My heart goes out to all the Californians whose lives are completely disrupted by the horrendous fires raging through Napa and Sonoma. Dry conditions and strong winds caused such rapid escalation and devastation. More than 50,000 acres engulfed in Napa. Many injuries, at least ten known dead and the toll is likely to rise.

They said the grape harvest has already been completed for most, but the impact on the wineries and vineyards is inestimable at this time. Growing grapes and making wine is a labor of love. Many livelihoods and lives will have been destroyed by this tragic development.

Sunday, October 1, 2017

From grapes to raisins

Picking some red grapes
The red grapes we had this year were small but very tasty. There were no white grapes on the three year old vines at all. The new vines are all alive and doing reasonably well. The vineyard itself is terribly overgrown, but I plan to go up and dig out the biggest of the weeds and clear around the plants. Then I plan to select out the best main shoots, which have already become woody. I have to wait to prune until the plants go dormant. Next year will be the real test I believe. Meanwhile, the tiny grapes are shriveling into raisins.

Sunday, September 17, 2017

We have grapes!

We returned after two months away sailing in Spain to find the vineyard overgrown with grass and vines trailing every which way. But all the new vines have survived and we have grapes! Our three-year old Rondo vines are producing sweet, albeit small, red grape clusters. We have not found any white grapes yet.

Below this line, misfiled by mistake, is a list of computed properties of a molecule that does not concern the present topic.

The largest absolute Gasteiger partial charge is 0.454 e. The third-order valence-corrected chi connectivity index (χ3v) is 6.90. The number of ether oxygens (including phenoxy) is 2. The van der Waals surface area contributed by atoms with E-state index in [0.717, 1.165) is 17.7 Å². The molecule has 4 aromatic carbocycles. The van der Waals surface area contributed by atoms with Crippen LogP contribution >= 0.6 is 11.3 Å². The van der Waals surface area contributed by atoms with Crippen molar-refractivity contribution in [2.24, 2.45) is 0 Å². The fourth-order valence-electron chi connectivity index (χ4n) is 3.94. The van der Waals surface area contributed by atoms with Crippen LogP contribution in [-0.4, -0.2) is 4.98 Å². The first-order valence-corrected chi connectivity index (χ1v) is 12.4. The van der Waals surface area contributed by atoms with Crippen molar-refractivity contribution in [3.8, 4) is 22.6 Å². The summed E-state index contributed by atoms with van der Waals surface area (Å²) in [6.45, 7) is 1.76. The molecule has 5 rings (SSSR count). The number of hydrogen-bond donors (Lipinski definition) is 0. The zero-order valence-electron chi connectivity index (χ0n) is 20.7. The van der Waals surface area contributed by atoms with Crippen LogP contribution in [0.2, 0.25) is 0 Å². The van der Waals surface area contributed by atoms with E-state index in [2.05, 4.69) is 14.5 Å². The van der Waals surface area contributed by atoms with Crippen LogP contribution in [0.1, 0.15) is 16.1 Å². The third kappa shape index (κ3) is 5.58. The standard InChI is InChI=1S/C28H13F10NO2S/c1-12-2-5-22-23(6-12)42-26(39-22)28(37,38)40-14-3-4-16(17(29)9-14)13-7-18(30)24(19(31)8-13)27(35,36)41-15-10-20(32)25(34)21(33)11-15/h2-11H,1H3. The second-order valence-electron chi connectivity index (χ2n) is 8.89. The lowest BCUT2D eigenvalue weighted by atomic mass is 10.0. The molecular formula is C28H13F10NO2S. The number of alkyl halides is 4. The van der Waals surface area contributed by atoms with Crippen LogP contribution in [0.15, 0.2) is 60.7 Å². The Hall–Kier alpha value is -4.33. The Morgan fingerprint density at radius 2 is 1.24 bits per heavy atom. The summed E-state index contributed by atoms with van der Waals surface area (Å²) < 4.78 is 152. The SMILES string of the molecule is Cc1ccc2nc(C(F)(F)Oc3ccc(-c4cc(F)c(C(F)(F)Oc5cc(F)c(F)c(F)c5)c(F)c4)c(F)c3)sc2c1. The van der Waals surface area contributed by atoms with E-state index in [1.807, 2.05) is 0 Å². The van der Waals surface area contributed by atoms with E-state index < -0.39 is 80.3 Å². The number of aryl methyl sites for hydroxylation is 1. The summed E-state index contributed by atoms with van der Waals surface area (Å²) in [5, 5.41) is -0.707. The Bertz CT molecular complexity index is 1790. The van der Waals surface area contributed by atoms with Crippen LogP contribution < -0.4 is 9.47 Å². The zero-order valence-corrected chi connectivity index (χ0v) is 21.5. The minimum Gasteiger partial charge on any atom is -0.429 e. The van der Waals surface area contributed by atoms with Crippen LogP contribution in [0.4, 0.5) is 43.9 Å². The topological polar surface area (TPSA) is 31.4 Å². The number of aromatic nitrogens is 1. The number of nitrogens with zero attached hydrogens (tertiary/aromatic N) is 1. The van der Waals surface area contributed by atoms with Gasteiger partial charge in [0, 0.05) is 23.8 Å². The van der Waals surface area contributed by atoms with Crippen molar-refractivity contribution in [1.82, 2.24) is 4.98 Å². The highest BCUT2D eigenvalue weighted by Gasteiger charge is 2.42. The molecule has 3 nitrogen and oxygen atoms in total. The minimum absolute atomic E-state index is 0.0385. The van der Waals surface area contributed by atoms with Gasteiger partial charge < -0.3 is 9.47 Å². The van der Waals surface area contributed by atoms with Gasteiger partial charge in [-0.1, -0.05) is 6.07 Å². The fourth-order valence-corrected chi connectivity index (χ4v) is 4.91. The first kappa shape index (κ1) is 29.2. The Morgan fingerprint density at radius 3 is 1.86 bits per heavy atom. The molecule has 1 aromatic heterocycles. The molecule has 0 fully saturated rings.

Saturday, September 16, 2017

Our trip to Galicia Spain, home of albarino wines

Alex and I spent two months cruising on our boat in the northwest region of Spain this summer. It was a remarkable trip for so many reasons. First, the Rias Baixas in the region south of Finisterre are a superb cruising area, with multiple Rias or inlets that have an interesting coastline, lovely old villages and towns, beautiful barrier islands, the best seafood in the world, temperate weather, and fine wines. Oh, and it's not very expensive.

Thursday, July 27, 2017

Daria's Vineyard included in an article about winemaking in Ireland

A very interesting article written by Gaby Guedez for The Taste magazine on "The past, present and future of winemaking in Ireland" features this blog and our effort. We are honoured to be included in such a prestigious media outlet and well researched and written article. Many thanks, Gaby. We will keep you abreast of our progress.